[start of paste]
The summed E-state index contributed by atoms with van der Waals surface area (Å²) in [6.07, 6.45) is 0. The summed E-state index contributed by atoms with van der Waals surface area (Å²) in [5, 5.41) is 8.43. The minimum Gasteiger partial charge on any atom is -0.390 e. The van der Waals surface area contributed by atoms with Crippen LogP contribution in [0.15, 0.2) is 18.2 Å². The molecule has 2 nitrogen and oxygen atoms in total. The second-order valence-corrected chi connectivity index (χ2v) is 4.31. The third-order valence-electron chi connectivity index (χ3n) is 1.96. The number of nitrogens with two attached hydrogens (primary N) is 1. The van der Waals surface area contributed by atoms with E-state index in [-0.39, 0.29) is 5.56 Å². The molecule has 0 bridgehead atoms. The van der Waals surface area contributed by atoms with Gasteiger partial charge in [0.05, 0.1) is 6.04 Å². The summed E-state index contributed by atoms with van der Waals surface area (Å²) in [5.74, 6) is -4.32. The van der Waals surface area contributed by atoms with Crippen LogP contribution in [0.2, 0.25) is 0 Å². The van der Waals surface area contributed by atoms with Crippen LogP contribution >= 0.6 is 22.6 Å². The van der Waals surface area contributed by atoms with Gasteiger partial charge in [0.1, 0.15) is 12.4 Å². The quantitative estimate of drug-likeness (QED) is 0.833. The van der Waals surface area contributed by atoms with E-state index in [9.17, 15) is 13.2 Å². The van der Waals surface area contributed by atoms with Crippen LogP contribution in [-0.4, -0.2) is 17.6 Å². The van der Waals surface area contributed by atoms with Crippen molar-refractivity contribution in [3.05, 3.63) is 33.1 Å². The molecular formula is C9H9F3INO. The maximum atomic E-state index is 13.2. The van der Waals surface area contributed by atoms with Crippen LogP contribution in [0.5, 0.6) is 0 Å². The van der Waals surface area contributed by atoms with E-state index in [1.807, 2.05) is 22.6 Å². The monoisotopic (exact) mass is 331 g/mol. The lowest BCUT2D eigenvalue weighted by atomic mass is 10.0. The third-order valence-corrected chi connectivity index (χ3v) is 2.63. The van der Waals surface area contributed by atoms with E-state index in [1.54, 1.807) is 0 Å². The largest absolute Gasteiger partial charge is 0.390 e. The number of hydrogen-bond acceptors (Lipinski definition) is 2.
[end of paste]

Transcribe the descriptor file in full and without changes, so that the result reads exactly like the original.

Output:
The summed E-state index contributed by atoms with van der Waals surface area (Å²) in [6.07, 6.45) is 0. The summed E-state index contributed by atoms with van der Waals surface area (Å²) in [5, 5.41) is 8.43. The minimum Gasteiger partial charge on any atom is -0.390 e. The van der Waals surface area contributed by atoms with Crippen LogP contribution in [0.15, 0.2) is 18.2 Å². The molecule has 2 nitrogen and oxygen atoms in total. The second-order valence-corrected chi connectivity index (χ2v) is 4.31. The third-order valence-electron chi connectivity index (χ3n) is 1.96. The number of nitrogens with two attached hydrogens (primary N) is 1. The van der Waals surface area contributed by atoms with E-state index in [-0.39, 0.29) is 5.56 Å². The molecule has 0 bridgehead atoms. The van der Waals surface area contributed by atoms with Gasteiger partial charge in [0.05, 0.1) is 6.04 Å². The summed E-state index contributed by atoms with van der Waals surface area (Å²) in [5.74, 6) is -4.32. The van der Waals surface area contributed by atoms with Crippen LogP contribution in [0.2, 0.25) is 0 Å². The van der Waals surface area contributed by atoms with Crippen LogP contribution >= 0.6 is 22.6 Å². The van der Waals surface area contributed by atoms with Gasteiger partial charge in [0.1, 0.15) is 12.4 Å². The quantitative estimate of drug-likeness (QED) is 0.833. The van der Waals surface area contributed by atoms with E-state index in [9.17, 15) is 13.2 Å². The van der Waals surface area contributed by atoms with Crippen LogP contribution in [-0.4, -0.2) is 17.6 Å². The van der Waals surface area contributed by atoms with Crippen molar-refractivity contribution in [3.05, 3.63) is 33.1 Å². The molecular formula is C9H9F3INO. The maximum atomic E-state index is 13.2. The van der Waals surface area contributed by atoms with Crippen LogP contribution in [0.5, 0.6) is 0 Å². The van der Waals surface area contributed by atoms with E-state index in [1.807, 2.05) is 22.6 Å². The monoisotopic (exact) mass is 331 g/mol. The lowest BCUT2D eigenvalue weighted by atomic mass is 10.0. The third-order valence-corrected chi connectivity index (χ3v) is 2.63. The van der Waals surface area contributed by atoms with E-state index in [1.54, 1.807) is 0 Å². The largest absolute Gasteiger partial charge is 0.390 e. The number of hydrogen-bond acceptors (Lipinski definition) is 2.